Chronic conditions such as cancer, diabetes, and heart disease all have something in common. Being overweight increases your chances of developing them and makes your prognosis worse if you do, says Mark Brick, PhD — which means that trimming your waistline does more for you than make your pants look better. Brick, a professor in the department of soil and crop sciences at Colorado State University, is investigating the ability of different bean varieties to prevent cancer and diabetes.

Beans are comparable to meat when it comes to calories, says Dawn Jackson Blatner, RD, a registered dietitian at Northwestern Memorial Hospital’s Wellness Institute in Chicago and a spokeswoman for the American Dietetic Association. But they really shine in terms of fiber and water content, two ingredients that make you feel fuller, faster. Adding beans to your diet helps cut calories without feeling deprived.

Our diets tend to be seriously skimpy when it comes to fiber (the average American consumes just 15 grams daily), to the detriment of both our hearts and our waistlines. One cup of cooked beans (or two-thirds of a can) provides about 12 grams of fiber — nearly half the recommended daily dose of 21 to 25 grams per day for adult women (30 to 38 grams for adult men). Meat, on the other hand, contains no fiber at all.

This difference in fiber content means that meat is digested fairly quickly, Brick says, whereas beans are digested slowly, keeping you satisfied longer. Plus, beans are low in sugar, which prevents insulin in the bloodstream from spiking and causing hunger. When you substitute beans for meat in your diet, you get the added bonus of a decrease in saturated fat, says Blatner.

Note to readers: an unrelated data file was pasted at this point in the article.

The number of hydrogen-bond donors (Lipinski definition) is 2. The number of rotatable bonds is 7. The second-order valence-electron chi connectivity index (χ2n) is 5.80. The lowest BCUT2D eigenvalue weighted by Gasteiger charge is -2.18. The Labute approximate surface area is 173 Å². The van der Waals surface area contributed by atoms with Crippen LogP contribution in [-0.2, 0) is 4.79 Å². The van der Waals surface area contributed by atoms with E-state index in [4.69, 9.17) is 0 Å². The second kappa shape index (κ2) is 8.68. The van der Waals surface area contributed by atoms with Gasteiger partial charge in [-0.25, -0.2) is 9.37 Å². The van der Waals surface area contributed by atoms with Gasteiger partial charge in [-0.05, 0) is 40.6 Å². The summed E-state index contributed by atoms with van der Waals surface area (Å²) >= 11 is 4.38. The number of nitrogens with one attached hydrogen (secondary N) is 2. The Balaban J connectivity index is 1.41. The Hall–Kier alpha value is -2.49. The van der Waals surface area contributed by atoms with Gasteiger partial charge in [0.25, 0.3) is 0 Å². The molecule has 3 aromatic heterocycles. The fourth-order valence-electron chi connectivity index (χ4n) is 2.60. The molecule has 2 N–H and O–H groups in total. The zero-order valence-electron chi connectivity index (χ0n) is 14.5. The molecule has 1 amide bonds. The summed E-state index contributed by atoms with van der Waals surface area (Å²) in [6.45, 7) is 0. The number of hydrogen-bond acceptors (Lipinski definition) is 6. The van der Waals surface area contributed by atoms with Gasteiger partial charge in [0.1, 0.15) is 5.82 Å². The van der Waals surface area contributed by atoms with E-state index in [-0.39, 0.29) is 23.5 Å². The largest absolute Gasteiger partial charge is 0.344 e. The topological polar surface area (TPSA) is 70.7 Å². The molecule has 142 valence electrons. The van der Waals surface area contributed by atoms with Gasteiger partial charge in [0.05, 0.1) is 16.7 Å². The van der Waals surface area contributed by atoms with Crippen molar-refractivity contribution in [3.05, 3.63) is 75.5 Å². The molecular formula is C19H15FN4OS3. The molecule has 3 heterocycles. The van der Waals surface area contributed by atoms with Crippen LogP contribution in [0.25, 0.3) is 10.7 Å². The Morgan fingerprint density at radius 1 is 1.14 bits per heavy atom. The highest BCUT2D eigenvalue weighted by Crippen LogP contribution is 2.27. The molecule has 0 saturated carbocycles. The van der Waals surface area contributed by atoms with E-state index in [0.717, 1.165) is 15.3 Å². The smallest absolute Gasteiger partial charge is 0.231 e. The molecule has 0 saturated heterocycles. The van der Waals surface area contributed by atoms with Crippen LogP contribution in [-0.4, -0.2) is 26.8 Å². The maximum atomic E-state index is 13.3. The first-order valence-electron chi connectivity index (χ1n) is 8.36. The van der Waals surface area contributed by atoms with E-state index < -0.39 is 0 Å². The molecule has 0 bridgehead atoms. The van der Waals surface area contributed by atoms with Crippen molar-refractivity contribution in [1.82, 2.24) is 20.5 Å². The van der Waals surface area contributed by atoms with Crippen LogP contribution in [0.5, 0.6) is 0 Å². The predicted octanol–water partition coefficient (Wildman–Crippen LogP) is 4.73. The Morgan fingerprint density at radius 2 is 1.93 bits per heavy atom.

Still not convinced? In a recent study, bean eaters weighed, on average, 7 pounds less and had slimmer waists than their bean-avoiding counterparts — yet they consumed 199 calories more per day if they were adults and an incredible 335 calories more if they were teenagers.

Beans have something else that meat lacks, Blatner says: phytochemicals, compounds found only in plants (phyto is Greek for “plant”). Beans are high in antioxidants, a class of phytochemicals that incapacitate cell-damaging free radicals in the body, says Brick. (Free radicals have been implicated in everything from cancer and aging to neurodegenerative diseases like Parkinson’s and Alzheimer’s.)

In a U.S. Department of Agriculture study, researchers measured the antioxidant capacities of more than 100 common foods. Three types of beans made the top four: small red beans, red kidney beans, and pinto beans. And three others — black beans, navy beans, and black-eyed peas — achieved top-40 status.

The bottom line? Beans are pretty much the perfect food, Brick says.

WebMD the Magazine – FeatureReviewed by Kathleen M. Zelman, MPH, RD, LD

http://www.webmd.com/diet/features/beans-protein-rich-superfoods

Whole Grains Guide (healthcastle.com article)

Categories: Articles

Whole Grains Guide

Written by Gloria Tsang, RD
Published in Dec 2005; Updated in Aug 2007
whole grains health benefits(HealthCastle.com) You’ve probably heard a lot about how good for you whole grains can be. But do you really know what whole grains are — or why they’re so beneficial?

A grain is considered whole when all three parts — bran, germ and endosperm — are present. Most people know that fruits and vegetables contain beneficial phytochemicals and antioxidants, but many do not realize that whole grains are often an even better source of these key nutrients. In fact, whole grains are a good source of B vitamins, Vitamin E, magnesium, iron and fiber, as well as other valuable antioxidants not found in some fruits and vegetables. Most of the antioxidants and vitaminsare found in the germ and the bran of a grain.

Common Types of Whole Grains:

* wild rice
* brown rice
* whole wheat
* oatmeal
* whole oats
* barley
* whole rye
* bulgar
* popcorn

Less Common Types of Whole Grains:

* amaranth
* millet
* quinoa
* sorghum
* triticale

Recommendations on Whole Grains